A team of human rights experts from the United Nations have warned against the proposed anti-LGBTQI bill being championed by some members of Parliament.
According to them, should the government sign the bill into law, it will lead to chaos in the country.
“The draft legislation argues that any person who deviates from an arbitrary standard of sexual orientation or gender identity is immediately to be considered dangerous, sick or anti-social,” said the experts.
They added that “the proposed law promotes deeply harmful practices that amount to ill-treatment and are conducive to torture, such as so-called ‘conversion therapy’ and other heinous violations like unnecessary medical procedures on intersex children, and so-called corrective rape for women.”
The experts stressed that every part of the bill is problematic, hence keeping it as it is or any part of it will be a violation of human rights standards.
“The consideration of this legislation is deeply perplexing in a country that has been regarded as a champion of democracy in Africa, with an impressive record of achieving certain Millennium Development Goals by 2015,” they said.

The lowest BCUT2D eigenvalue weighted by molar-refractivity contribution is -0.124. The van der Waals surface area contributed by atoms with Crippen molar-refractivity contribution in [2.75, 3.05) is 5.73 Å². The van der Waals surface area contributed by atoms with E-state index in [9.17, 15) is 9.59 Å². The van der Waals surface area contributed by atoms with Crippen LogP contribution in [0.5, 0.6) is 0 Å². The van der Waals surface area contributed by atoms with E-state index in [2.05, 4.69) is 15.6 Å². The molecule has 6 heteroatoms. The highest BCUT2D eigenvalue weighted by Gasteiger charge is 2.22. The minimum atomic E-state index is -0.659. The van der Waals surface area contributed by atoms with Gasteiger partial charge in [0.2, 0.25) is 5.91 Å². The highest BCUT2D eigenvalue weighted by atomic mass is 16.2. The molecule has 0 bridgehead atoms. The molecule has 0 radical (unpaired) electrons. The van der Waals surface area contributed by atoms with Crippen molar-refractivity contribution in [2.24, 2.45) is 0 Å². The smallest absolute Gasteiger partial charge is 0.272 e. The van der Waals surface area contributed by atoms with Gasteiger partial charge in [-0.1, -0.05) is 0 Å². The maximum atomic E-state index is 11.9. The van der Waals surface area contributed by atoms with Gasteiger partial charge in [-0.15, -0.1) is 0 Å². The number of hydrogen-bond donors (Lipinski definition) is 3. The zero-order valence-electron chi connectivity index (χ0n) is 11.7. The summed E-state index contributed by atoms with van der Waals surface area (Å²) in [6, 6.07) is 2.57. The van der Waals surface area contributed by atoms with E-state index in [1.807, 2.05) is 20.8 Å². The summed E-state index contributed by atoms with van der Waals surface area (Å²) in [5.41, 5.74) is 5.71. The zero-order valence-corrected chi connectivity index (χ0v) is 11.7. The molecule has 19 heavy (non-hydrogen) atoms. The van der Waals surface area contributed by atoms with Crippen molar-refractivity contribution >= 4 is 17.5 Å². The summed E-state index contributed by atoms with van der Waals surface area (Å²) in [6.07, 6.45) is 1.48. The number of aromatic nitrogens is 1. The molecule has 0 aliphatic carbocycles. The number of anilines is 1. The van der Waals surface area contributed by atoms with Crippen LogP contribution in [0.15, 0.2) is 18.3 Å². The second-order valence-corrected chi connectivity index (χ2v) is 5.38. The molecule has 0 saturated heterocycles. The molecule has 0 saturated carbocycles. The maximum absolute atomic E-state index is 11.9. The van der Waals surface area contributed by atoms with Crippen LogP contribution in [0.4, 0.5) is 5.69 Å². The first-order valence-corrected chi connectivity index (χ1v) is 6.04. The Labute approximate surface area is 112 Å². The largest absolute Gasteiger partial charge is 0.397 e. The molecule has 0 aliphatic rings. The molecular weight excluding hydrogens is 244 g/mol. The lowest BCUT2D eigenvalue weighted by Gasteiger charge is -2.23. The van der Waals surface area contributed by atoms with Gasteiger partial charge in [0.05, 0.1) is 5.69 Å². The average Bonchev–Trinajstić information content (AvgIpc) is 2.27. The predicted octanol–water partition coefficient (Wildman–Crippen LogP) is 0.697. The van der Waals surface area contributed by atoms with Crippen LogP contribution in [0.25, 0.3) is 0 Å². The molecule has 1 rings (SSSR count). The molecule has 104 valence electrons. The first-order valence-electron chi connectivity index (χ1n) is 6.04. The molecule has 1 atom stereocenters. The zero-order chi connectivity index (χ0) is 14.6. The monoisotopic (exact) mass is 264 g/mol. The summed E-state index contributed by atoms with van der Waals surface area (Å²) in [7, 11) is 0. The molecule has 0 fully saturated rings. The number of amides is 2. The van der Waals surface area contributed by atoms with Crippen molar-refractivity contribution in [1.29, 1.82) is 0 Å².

“The draft legislation appears to be the result of a deep loathing towards the LGBTQI community. It will not only criminalise LGBTQI people, but anyone who supports their human rights, shows sympathy to them or is even remotely associated with them… Given that LGBTQI people are present in every family and every community it is not very difficult to imagine how, if it were to be adopted, this legislation could create a recipe for conflict and violence.”
The bill, christened the Proper Human Sexual and Ghanaian Family Values Bill’ 2021 has courted a lot of controversy since it was introduced.
Due to its strong stance against LGBTQI, it has drawn the ire of Ghanaian progressives especially on social media.
It will see culprits face a jail term of up to ten years depending on the crime, if passed in its current state.
Individuals of the same sex who engage in sexual intercourse are “liable on summary conviction to a fine of not less than seven hundred and fifty penalty units and not more than five thousand penalty units, or to a term of imprisonment of not less than three years and not more than five years or both.”
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Source: Pulse News